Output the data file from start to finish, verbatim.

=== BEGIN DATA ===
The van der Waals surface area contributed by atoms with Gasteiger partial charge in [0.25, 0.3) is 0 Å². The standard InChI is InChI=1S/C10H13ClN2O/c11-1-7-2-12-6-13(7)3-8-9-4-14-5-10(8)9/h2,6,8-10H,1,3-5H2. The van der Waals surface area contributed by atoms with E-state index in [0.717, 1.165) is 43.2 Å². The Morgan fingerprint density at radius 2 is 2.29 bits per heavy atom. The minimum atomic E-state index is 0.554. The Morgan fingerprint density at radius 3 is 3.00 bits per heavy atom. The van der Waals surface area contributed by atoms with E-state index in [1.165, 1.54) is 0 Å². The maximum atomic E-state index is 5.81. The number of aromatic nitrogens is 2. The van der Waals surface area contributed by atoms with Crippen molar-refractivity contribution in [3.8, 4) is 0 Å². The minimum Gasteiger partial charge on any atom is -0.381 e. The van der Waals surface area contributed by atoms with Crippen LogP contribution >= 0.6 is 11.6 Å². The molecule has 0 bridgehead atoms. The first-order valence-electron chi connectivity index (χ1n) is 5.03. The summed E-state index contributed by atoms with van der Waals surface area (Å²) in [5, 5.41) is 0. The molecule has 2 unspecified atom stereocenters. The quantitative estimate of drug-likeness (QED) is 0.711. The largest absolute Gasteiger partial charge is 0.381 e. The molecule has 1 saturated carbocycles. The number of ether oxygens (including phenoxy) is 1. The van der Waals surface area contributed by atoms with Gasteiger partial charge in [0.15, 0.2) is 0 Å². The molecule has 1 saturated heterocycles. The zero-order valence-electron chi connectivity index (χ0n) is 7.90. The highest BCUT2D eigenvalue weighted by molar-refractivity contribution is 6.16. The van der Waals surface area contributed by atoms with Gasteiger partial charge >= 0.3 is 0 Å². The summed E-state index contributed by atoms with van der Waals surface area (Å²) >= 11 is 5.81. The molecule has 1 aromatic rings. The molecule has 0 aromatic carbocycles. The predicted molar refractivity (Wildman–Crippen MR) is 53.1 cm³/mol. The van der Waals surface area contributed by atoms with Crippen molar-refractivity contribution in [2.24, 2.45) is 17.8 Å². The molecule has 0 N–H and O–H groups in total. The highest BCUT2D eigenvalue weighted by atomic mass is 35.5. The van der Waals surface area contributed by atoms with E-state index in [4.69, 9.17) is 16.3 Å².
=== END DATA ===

The van der Waals surface area contributed by atoms with Gasteiger partial charge in [0.25, 0.3) is 0 Å². The standard InChI is InChI=1S/C10H13ClN2O/c11-1-7-2-12-6-13(7)3-8-9-4-14-5-10(8)9/h2,6,8-10H,1,3-5H2. The van der Waals surface area contributed by atoms with E-state index in [0.717, 1.165) is 43.2 Å². The Morgan fingerprint density at radius 2 is 2.29 bits per heavy atom. The minimum atomic E-state index is 0.554. The Morgan fingerprint density at radius 3 is 3.00 bits per heavy atom. The van der Waals surface area contributed by atoms with E-state index in [1.165, 1.54) is 0 Å². The maximum atomic E-state index is 5.81. The number of aromatic nitrogens is 2. The van der Waals surface area contributed by atoms with Crippen molar-refractivity contribution in [3.8, 4) is 0 Å². The minimum Gasteiger partial charge on any atom is -0.381 e. The van der Waals surface area contributed by atoms with Crippen LogP contribution >= 0.6 is 11.6 Å². The molecule has 0 bridgehead atoms. The first-order valence-electron chi connectivity index (χ1n) is 5.03. The summed E-state index contributed by atoms with van der Waals surface area (Å²) in [5, 5.41) is 0. The molecule has 2 unspecified atom stereocenters. The quantitative estimate of drug-likeness (QED) is 0.711. The largest absolute Gasteiger partial charge is 0.381 e. The molecule has 1 saturated carbocycles. The number of ether oxygens (including phenoxy) is 1. The van der Waals surface area contributed by atoms with Gasteiger partial charge in [0.15, 0.2) is 0 Å². The molecule has 1 saturated heterocycles. The zero-order valence-electron chi connectivity index (χ0n) is 7.90. The highest BCUT2D eigenvalue weighted by molar-refractivity contribution is 6.16. The van der Waals surface area contributed by atoms with Gasteiger partial charge >= 0.3 is 0 Å². The summed E-state index contributed by atoms with van der Waals surface area (Å²) >= 11 is 5.81. The molecule has 1 aromatic rings. The molecule has 0 aromatic carbocycles. The predicted molar refractivity (Wildman–Crippen MR) is 53.1 cm³/mol. The van der Waals surface area contributed by atoms with Crippen molar-refractivity contribution in [2.24, 2.45) is 17.8 Å². The molecule has 0 N–H and O–H groups in total. The highest BCUT2D eigenvalue weighted by atomic mass is 35.5. The van der Waals surface area contributed by atoms with E-state index in [4.69, 9.17) is 16.3 Å².